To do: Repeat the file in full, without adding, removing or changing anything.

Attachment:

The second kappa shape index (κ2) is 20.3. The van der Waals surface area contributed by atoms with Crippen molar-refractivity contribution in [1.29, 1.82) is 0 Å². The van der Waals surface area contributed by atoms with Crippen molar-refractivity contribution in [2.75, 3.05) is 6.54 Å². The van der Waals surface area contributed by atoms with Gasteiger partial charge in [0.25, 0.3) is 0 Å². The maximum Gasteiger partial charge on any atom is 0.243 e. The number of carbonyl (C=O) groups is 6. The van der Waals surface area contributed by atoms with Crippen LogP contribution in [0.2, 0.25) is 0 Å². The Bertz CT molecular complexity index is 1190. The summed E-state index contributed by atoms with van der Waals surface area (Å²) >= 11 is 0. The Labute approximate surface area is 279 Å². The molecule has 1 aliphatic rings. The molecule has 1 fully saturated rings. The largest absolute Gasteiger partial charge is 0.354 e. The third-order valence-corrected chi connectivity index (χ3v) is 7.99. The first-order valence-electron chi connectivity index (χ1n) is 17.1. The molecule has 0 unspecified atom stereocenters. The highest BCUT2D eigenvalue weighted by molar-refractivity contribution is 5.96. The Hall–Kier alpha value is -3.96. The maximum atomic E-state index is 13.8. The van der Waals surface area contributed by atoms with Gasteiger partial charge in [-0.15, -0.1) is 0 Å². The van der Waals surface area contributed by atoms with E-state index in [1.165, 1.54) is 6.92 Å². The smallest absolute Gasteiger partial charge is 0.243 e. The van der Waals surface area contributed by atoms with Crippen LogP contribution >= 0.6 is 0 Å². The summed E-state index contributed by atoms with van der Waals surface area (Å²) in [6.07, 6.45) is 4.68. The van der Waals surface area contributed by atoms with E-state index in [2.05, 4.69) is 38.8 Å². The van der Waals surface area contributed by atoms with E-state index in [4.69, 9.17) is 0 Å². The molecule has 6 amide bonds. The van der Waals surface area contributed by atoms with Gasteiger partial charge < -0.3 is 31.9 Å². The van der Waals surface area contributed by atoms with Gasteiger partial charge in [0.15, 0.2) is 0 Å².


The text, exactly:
The second kappa shape index (κ2) is 20.3. The van der Waals surface area contributed by atoms with Crippen molar-refractivity contribution in [1.29, 1.82) is 0 Å². The van der Waals surface area contributed by atoms with Crippen molar-refractivity contribution in [2.75, 3.05) is 6.54 Å². The van der Waals surface area contributed by atoms with Gasteiger partial charge in [0.25, 0.3) is 0 Å². The maximum Gasteiger partial charge on any atom is 0.243 e. The number of carbonyl (C=O) groups is 6. The van der Waals surface area contributed by atoms with Crippen LogP contribution in [0.2, 0.25) is 0 Å². The Bertz CT molecular complexity index is 1190. The summed E-state index contributed by atoms with van der Waals surface area (Å²) >= 11 is 0. The Labute approximate surface area is 279 Å². The molecule has 1 aliphatic rings. The molecule has 1 fully saturated rings. The largest absolute Gasteiger partial charge is 0.354 e. The third-order valence-corrected chi connectivity index (χ3v) is 7.99. The first-order valence-electron chi connectivity index (χ1n) is 17.1. The molecule has 0 unspecified atom stereocenters. The highest BCUT2D eigenvalue weighted by molar-refractivity contribution is 5.96. The Hall–Kier alpha value is -3.96. The maximum atomic E-state index is 13.8. The van der Waals surface area contributed by atoms with Gasteiger partial charge in [-0.15, -0.1) is 0 Å². The van der Waals surface area contributed by atoms with E-state index in [1.165, 1.54) is 6.92 Å². The smallest absolute Gasteiger partial charge is 0.243 e. The van der Waals surface area contributed by atoms with Crippen LogP contribution >= 0.6 is 0 Å². The summed E-state index contributed by atoms with van der Waals surface area (Å²) in [6.07, 6.45) is 4.68. The van der Waals surface area contributed by atoms with E-state index in [2.05, 4.69) is 38.8 Å². The van der Waals surface area contributed by atoms with E-state index in [4.69, 9.17) is 0 Å². The molecule has 6 amide bonds. The van der Waals surface area contributed by atoms with Gasteiger partial charge < -0.3 is 31.9 Å². The van der Waals surface area contributed by atoms with Gasteiger partial charge in [0.15, 0.2) is 0 Å².